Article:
One of the most important practices for a reuse program is to ensure the equipment made available to the public has been thoroughly cleaned and sanitized.
The REquipment DME Reuse Program takes this very seriously.
A few years ago, the Massachusetts Rehabilitation Commission invested in the purchase of three HubScrub machines for the program.
These machines are like a very large front-loading washer; yet they accommodate manual wheelchairs, tub seats, shower chairs and any non-electric piece of durable medical equipment without tossing it upside down.
HubScrubs also go beyond cleaning just the surface of equipment. They use a germicide and UV lights to kill any bacteria we can’t see.
If you’re impressed by these machines, know that our standards are even higher than what a HubScrub alone can accomplish. For most equipment, our cleaning process involves three stages.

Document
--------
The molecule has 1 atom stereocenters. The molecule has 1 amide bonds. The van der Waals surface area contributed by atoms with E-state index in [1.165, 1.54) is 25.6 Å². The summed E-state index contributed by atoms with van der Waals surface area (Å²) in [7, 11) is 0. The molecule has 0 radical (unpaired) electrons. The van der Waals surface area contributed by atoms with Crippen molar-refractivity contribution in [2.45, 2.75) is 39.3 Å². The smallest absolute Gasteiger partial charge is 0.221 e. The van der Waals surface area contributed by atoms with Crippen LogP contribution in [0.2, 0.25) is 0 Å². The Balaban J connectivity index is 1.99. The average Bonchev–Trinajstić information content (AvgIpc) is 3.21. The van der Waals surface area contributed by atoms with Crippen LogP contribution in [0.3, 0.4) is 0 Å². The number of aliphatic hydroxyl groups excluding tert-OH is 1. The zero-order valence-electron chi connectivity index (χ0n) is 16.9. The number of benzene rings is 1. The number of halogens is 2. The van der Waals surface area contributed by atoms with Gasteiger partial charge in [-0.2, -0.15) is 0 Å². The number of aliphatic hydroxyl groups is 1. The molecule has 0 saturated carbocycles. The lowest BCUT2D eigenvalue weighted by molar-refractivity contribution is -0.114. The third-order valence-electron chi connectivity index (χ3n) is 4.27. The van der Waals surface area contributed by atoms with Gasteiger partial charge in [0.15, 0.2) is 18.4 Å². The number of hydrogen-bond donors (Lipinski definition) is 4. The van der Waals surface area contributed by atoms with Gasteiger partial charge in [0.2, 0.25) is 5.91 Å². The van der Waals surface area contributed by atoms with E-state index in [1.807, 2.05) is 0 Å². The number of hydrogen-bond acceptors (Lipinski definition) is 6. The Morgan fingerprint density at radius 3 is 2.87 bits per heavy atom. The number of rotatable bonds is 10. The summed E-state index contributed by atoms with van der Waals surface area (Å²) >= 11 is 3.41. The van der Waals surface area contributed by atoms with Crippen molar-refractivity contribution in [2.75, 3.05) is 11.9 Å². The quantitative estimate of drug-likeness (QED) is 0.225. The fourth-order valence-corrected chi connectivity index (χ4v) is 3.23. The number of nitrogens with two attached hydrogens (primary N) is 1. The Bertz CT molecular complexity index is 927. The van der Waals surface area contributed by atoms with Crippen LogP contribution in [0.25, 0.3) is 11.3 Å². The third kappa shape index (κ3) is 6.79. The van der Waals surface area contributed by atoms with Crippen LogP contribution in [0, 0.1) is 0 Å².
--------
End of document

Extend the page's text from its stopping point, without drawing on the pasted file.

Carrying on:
Prior to the use of the HubScrub, REquipment staff use a sanitizing spray and wipe off any obvious dirt and other materials by hand.
After the HubScrub, there is even more inspection and “hand” work to ensure nothing has settled in cracks and crevices or around wheels etc.
Equipment that uses electricity, such as power wheelchairs, scooters and some lifts can’t be put into the HubScrub. These items are entirely cleaned by hand using a manual steamer, cloths, picks, etc.
No piece of equipment is posted as available unless it meets our strict high standards for sanitizing. If it isn’t clean enough for our own family members, it isn’t clean enough to be posted for reuse by REquipment.
Still, we welcome your feedback. If ever you are delivered DME from REquipment that does not meet your high standards for cleanliness, please tell us right away. We will work with our staff to rectify the situation and review our policy and standards so that it won’t happen again.
No “ring around the rollator” on our watch!